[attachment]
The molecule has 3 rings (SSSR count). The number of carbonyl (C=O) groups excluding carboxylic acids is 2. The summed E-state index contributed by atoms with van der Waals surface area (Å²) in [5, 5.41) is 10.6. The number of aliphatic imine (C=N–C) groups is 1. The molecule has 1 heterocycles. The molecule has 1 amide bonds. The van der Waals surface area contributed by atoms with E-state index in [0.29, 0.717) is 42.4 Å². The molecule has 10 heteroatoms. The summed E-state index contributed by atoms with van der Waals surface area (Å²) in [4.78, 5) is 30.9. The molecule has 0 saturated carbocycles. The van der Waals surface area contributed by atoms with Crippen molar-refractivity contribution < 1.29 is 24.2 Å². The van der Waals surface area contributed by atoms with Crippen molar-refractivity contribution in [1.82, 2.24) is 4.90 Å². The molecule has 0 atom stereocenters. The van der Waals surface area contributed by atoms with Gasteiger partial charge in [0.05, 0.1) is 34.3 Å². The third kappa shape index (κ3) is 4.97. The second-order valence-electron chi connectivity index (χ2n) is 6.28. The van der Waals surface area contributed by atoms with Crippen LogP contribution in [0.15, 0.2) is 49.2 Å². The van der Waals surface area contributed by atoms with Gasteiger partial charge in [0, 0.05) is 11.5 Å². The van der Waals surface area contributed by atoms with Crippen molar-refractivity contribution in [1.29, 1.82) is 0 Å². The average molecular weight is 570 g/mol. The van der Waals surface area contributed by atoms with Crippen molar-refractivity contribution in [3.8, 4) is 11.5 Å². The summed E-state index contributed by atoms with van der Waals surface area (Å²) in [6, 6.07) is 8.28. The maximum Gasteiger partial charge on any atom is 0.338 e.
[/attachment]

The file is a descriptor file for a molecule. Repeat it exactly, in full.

The molecule has 3 rings (SSSR count). The number of carbonyl (C=O) groups excluding carboxylic acids is 2. The summed E-state index contributed by atoms with van der Waals surface area (Å²) in [5, 5.41) is 10.6. The number of aliphatic imine (C=N–C) groups is 1. The molecule has 1 heterocycles. The molecule has 1 amide bonds. The van der Waals surface area contributed by atoms with E-state index in [0.29, 0.717) is 42.4 Å². The molecule has 10 heteroatoms. The summed E-state index contributed by atoms with van der Waals surface area (Å²) in [4.78, 5) is 30.9. The molecule has 0 saturated carbocycles. The van der Waals surface area contributed by atoms with Crippen molar-refractivity contribution < 1.29 is 24.2 Å². The van der Waals surface area contributed by atoms with Crippen molar-refractivity contribution in [1.82, 2.24) is 4.90 Å². The molecule has 0 atom stereocenters. The van der Waals surface area contributed by atoms with Gasteiger partial charge in [0.05, 0.1) is 34.3 Å². The third kappa shape index (κ3) is 4.97. The second-order valence-electron chi connectivity index (χ2n) is 6.28. The van der Waals surface area contributed by atoms with Crippen LogP contribution in [0.15, 0.2) is 49.2 Å². The van der Waals surface area contributed by atoms with Gasteiger partial charge in [0, 0.05) is 11.5 Å². The van der Waals surface area contributed by atoms with Crippen molar-refractivity contribution in [1.29, 1.82) is 0 Å². The average molecular weight is 570 g/mol. The van der Waals surface area contributed by atoms with Crippen molar-refractivity contribution in [3.8, 4) is 11.5 Å². The summed E-state index contributed by atoms with van der Waals surface area (Å²) in [6, 6.07) is 8.28. The maximum Gasteiger partial charge on any atom is 0.338 e.